Posted by:

          Yes, good advice. I do have a question......I think I've missed something. What are and where does one find their "listens"? I've been on the site since it's inception and through all it's changes, but I think I've missed this.

          "I started watching my "listens," and I noticed that after a long week of auditions, the "listens" start to increase, sometimes one or two, other times the increase is several."

          Thanks, Melanie

          Posted by:

            Yes! And always remember, also, that often, you are auditioning for an ad agency or production house...not the direct end-client. There have been many times over the years that I get a random call weeks or months later from someone saying that "their client" went with someone else, but that THEY had loved my voice and kept me on file...and now they have a project for me! Also, I often save auditions that *I* think I've done well on (even if I don't book the gig), change the script a little and use them for future demos. You don't always have to get the job to get a benefit out of the audition!

            Posted by:

              I just wanted to clarify Randy's statement of "I started watching my "listens," and I noticed that after a long week of auditions, the "listens" start to increase, sometimes one or two, other times the increase is several." The listen's counter at Voices.com only counts the listens of your public demos. Audition listens are not accounted for. It is possible that Randy saw an increase in his listens as the result of client's clicking through to his profile to hear his other samples. All clients have the ability to click through to your profile page from an audition submission.

              Thank you

              Laurynda Pasma
              Product Manager

              Posted by:

                Melanie,
                I was referring to the listens on the activity page of a members account. One client told me that after they get auditions, the voices they think are a good fit, they will go to the profile pages and listen to the demos and get to "know" the talent a little bit better.

                Paul thank you for your comments, I agree with you, everytime we open our mouths it should be another step in improving and becoming better. I coach baseball and our team philosophy is "practice like you play and play like you practice", simply put you will perfect everytime...Randy Anderson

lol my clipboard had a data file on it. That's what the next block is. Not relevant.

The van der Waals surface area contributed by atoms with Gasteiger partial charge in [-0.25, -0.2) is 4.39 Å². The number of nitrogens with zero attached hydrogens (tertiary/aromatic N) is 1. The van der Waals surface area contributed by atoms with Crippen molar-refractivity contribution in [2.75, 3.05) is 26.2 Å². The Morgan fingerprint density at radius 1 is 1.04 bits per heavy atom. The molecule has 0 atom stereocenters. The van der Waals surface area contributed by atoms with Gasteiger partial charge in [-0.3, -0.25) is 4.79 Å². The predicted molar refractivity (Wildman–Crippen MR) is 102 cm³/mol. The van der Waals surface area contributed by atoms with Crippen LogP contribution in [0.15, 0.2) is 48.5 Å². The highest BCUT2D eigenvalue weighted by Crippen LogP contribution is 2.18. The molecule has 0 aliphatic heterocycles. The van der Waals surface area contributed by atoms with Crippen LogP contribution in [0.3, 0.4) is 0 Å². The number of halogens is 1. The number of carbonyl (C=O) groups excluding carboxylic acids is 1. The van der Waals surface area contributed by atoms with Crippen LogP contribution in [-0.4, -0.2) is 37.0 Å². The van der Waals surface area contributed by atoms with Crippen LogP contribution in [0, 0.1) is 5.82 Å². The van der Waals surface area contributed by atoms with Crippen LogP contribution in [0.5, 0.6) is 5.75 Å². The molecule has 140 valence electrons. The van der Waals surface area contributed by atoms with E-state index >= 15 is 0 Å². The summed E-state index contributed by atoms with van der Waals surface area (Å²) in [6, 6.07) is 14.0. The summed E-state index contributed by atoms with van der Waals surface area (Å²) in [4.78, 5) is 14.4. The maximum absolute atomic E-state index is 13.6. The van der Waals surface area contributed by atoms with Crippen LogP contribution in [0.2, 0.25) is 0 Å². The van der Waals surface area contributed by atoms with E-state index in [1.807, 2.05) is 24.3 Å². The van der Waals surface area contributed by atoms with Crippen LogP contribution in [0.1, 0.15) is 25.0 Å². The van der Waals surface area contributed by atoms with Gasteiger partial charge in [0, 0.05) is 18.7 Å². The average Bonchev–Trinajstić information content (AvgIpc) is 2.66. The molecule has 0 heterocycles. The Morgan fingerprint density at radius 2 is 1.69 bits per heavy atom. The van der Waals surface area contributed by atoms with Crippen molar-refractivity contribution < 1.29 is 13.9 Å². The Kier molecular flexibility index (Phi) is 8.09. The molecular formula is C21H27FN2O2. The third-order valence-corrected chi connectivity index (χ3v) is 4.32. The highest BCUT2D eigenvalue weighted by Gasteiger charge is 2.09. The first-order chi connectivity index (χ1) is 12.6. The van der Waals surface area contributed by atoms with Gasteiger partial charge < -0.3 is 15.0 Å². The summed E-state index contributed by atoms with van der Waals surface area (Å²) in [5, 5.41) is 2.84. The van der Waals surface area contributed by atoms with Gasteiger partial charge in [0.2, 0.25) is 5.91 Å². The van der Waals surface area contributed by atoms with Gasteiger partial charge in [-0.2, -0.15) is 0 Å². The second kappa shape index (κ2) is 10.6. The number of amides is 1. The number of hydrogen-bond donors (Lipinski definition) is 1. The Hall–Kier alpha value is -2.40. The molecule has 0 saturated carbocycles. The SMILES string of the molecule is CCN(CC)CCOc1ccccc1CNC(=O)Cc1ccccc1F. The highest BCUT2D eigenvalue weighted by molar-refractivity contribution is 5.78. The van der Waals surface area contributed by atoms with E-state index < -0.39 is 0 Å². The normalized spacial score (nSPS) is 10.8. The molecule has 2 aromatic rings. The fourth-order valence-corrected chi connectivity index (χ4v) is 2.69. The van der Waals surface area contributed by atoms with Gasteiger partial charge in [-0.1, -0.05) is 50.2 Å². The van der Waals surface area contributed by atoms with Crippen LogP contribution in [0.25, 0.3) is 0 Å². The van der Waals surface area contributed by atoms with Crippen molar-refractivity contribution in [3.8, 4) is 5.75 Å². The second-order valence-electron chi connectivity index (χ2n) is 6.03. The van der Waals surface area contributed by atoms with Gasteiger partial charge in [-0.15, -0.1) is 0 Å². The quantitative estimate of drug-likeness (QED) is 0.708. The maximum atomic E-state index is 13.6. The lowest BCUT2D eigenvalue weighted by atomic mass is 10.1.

Posted by:
                • Randy Anderson
                • April 14, 2010 9:46 AM

                  THANK YOU! RANDY!!!!....this was such a helpful reminder and especially to look at auditioning as a positive action! You are so correct in that after a while of no bites, it is discouraging. However, when they hit, and they do!....it was all worth it! So let's remember that 'they do'! Auditioning, as you said, keeps us fresh!
                  Thanks again!
                  *)O(*

                  Posted by:

                    So, I guess I should be tracking my listens daily? Is there anyway to see if a client has listened to my audition? I would like to know that!
                    Thanks!

                    Debbie

                    Posted by:
                    • Debbie Irwin
                    • April 26, 2010 9:09 AM

                      As my long time Hollywood acting coach and friend, Al Ruscio, once said: "90% of an actors job is to audition and the only person you compete with is yourself". I have never thought of auditioning as a burden, in fact I feel blessed that any one would be interesting in even hearing or seeing what I can do. I realized a long time ago how lucky I am to be in this industry. Most people only dream of having a career they love to work at. Great article! Thank you for the reminder.

                      Jay Coffey

                      Posted by:
                      • Jay Coffey
                      • April 26, 2010 9:09 AM